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Saint-Michel-de-Cuxa (Catalan: Sant Miquel de Cuixà) is a Benedictine abbey located in the territory of the commune of Codalet, in the Pyrénées-Orientales département, in southwestern France. It was an important cultural centre in the regency of Abbot Oliva.
Parts of it now makes up the Cloisters museum in New York City.
Foundation and apogee of the abbey
The origins of Cuixà abbey lie at Sant Andreu d'Eixalada abbey, founded in about 840, and located at the head of the Tet valley. In the autumn of 878, the river broke its banks, flooding and destroying the monastery (located near the river-bed) forcing the monks to seek refuge in the surrounding countryside. The community then transferred to Cuixà, a minor cenobitic community dedicated to Saint Germanus, led by Father Protasius.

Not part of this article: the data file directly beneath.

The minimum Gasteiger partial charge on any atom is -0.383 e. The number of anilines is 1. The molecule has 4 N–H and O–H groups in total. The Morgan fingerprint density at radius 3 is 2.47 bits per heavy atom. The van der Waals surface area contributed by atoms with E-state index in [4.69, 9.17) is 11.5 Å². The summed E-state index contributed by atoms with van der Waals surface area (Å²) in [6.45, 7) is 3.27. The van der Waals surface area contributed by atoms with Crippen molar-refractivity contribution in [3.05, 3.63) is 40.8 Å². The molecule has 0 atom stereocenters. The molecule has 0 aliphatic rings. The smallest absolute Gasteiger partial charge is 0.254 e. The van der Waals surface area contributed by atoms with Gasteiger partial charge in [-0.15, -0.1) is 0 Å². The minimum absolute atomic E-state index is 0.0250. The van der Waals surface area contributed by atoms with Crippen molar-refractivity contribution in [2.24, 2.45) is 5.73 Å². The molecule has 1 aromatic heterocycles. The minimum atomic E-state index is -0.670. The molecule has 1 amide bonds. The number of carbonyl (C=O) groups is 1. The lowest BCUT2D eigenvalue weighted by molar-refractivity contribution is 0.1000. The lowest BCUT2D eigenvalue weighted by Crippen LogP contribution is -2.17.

In June 879, Protasius and Miro the Elder, count of Conflent and Roussillon, signed the founding treaty of the new monastery, whereby Cuixà extended its properties with those contributed by Eixalada and Protasius was named abbot.
The abbey continued under the protection of the count of Cerdanya and Conflent. The territory then came under the domain of the family of Wilfred I, count of Barcelona in 870. In about 940, under the initiative of Sunifred II of Cerdanya, a new church dedicated to Saint Michael was built. In 956 the building was refurbished and made more sumptuous; the main altar was consecrated on 30 September 974 by Garí, a monk from Cluny who led five southern monasteries.
When the Doge of Venice, Pietro I Orseolo, accepted Romuald's advice to become a monk, abdicated his office, and fled in the night, it was to Saint-Michel-de-Cuxa that he retired, accompanied by Romuald and his companion, Marinus, who established a hermitage nearby.
Media related to Abbaye Saint-Michel de Cuxa at Wikimedia Commons
- Saint-Michel-de-Cuxa - Visiting information